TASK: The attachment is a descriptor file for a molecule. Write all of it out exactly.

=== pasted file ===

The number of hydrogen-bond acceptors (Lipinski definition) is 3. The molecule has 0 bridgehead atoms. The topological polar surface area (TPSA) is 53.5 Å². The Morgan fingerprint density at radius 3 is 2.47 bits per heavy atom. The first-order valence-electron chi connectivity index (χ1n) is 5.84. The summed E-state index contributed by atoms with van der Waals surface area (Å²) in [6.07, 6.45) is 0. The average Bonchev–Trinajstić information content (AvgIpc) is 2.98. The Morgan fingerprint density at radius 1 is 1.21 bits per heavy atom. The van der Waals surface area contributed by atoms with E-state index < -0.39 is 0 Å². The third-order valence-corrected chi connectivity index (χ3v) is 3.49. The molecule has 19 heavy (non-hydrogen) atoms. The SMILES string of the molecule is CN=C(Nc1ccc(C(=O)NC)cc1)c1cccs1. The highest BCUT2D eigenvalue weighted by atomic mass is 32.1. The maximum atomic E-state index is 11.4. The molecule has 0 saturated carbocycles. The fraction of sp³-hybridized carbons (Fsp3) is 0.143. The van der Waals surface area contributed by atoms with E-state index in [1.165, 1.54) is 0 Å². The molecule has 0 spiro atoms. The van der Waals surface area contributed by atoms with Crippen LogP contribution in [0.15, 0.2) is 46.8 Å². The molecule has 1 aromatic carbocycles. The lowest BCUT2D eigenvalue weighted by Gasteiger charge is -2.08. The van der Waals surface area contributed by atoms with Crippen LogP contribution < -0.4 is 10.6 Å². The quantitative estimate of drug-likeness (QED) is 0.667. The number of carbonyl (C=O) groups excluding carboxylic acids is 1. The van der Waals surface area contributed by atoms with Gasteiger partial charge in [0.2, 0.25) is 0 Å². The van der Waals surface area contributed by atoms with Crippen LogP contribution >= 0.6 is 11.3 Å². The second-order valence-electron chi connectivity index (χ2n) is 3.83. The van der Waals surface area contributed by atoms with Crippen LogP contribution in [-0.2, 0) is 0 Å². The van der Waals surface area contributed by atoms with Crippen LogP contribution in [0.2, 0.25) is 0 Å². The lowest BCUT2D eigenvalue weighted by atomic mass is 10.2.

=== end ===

The number of hydrogen-bond acceptors (Lipinski definition) is 3. The molecule has 0 bridgehead atoms. The topological polar surface area (TPSA) is 53.5 Å². The Morgan fingerprint density at radius 3 is 2.47 bits per heavy atom. The first-order valence-electron chi connectivity index (χ1n) is 5.84. The summed E-state index contributed by atoms with van der Waals surface area (Å²) in [6.07, 6.45) is 0. The average Bonchev–Trinajstić information content (AvgIpc) is 2.98. The Morgan fingerprint density at radius 1 is 1.21 bits per heavy atom. The van der Waals surface area contributed by atoms with E-state index < -0.39 is 0 Å². The third-order valence-corrected chi connectivity index (χ3v) is 3.49. The molecule has 19 heavy (non-hydrogen) atoms. The SMILES string of the molecule is CN=C(Nc1ccc(C(=O)NC)cc1)c1cccs1. The highest BCUT2D eigenvalue weighted by atomic mass is 32.1. The maximum atomic E-state index is 11.4. The molecule has 0 saturated carbocycles. The fraction of sp³-hybridized carbons (Fsp3) is 0.143. The van der Waals surface area contributed by atoms with E-state index in [1.165, 1.54) is 0 Å². The molecule has 0 spiro atoms. The van der Waals surface area contributed by atoms with Crippen LogP contribution in [0.15, 0.2) is 46.8 Å². The molecule has 1 aromatic carbocycles. The lowest BCUT2D eigenvalue weighted by Gasteiger charge is -2.08. The van der Waals surface area contributed by atoms with Crippen LogP contribution < -0.4 is 10.6 Å². The quantitative estimate of drug-likeness (QED) is 0.667. The number of carbonyl (C=O) groups excluding carboxylic acids is 1. The van der Waals surface area contributed by atoms with Gasteiger partial charge in [0.2, 0.25) is 0 Å². The van der Waals surface area contributed by atoms with Crippen LogP contribution >= 0.6 is 11.3 Å². The second-order valence-electron chi connectivity index (χ2n) is 3.83. The van der Waals surface area contributed by atoms with Crippen LogP contribution in [-0.2, 0) is 0 Å². The van der Waals surface area contributed by atoms with Crippen LogP contribution in [0.2, 0.25) is 0 Å². The lowest BCUT2D eigenvalue weighted by atomic mass is 10.2.